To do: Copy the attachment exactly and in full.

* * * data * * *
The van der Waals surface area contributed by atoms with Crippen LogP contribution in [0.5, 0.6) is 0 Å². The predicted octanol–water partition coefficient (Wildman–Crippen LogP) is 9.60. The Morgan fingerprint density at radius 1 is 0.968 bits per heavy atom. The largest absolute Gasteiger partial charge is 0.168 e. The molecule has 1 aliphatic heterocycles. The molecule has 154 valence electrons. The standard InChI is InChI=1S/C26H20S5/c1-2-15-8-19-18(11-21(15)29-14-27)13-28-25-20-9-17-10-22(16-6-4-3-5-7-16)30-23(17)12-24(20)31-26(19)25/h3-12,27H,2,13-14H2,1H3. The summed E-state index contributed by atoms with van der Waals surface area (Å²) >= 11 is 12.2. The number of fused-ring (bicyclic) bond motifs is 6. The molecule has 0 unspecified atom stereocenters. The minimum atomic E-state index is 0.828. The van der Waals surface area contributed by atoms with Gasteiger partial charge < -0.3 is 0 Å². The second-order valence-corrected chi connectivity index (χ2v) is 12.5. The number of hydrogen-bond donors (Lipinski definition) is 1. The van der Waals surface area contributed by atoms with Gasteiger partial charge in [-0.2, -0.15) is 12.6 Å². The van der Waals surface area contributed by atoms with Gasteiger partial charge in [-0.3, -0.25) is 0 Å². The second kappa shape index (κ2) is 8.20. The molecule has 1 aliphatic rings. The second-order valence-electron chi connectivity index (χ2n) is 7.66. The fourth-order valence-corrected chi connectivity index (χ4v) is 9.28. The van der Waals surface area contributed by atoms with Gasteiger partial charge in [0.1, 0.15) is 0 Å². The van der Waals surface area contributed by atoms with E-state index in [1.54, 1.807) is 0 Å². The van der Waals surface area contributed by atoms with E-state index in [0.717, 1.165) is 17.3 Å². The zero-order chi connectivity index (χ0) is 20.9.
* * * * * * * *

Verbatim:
The van der Waals surface area contributed by atoms with Crippen LogP contribution in [0.5, 0.6) is 0 Å². The predicted octanol–water partition coefficient (Wildman–Crippen LogP) is 9.60. The Morgan fingerprint density at radius 1 is 0.968 bits per heavy atom. The largest absolute Gasteiger partial charge is 0.168 e. The molecule has 1 aliphatic heterocycles. The molecule has 154 valence electrons. The standard InChI is InChI=1S/C26H20S5/c1-2-15-8-19-18(11-21(15)29-14-27)13-28-25-20-9-17-10-22(16-6-4-3-5-7-16)30-23(17)12-24(20)31-26(19)25/h3-12,27H,2,13-14H2,1H3. The summed E-state index contributed by atoms with van der Waals surface area (Å²) >= 11 is 12.2. The number of fused-ring (bicyclic) bond motifs is 6. The molecule has 0 unspecified atom stereocenters. The minimum atomic E-state index is 0.828. The van der Waals surface area contributed by atoms with Gasteiger partial charge < -0.3 is 0 Å². The second-order valence-corrected chi connectivity index (χ2v) is 12.5. The number of hydrogen-bond donors (Lipinski definition) is 1. The van der Waals surface area contributed by atoms with Gasteiger partial charge in [-0.2, -0.15) is 12.6 Å². The van der Waals surface area contributed by atoms with Gasteiger partial charge in [-0.3, -0.25) is 0 Å². The second kappa shape index (κ2) is 8.20. The molecule has 1 aliphatic rings. The second-order valence-electron chi connectivity index (χ2n) is 7.66. The fourth-order valence-corrected chi connectivity index (χ4v) is 9.28. The van der Waals surface area contributed by atoms with Gasteiger partial charge in [0.1, 0.15) is 0 Å². The van der Waals surface area contributed by atoms with E-state index in [1.54, 1.807) is 0 Å². The van der Waals surface area contributed by atoms with E-state index in [0.717, 1.165) is 17.3 Å². The zero-order chi connectivity index (χ0) is 20.9.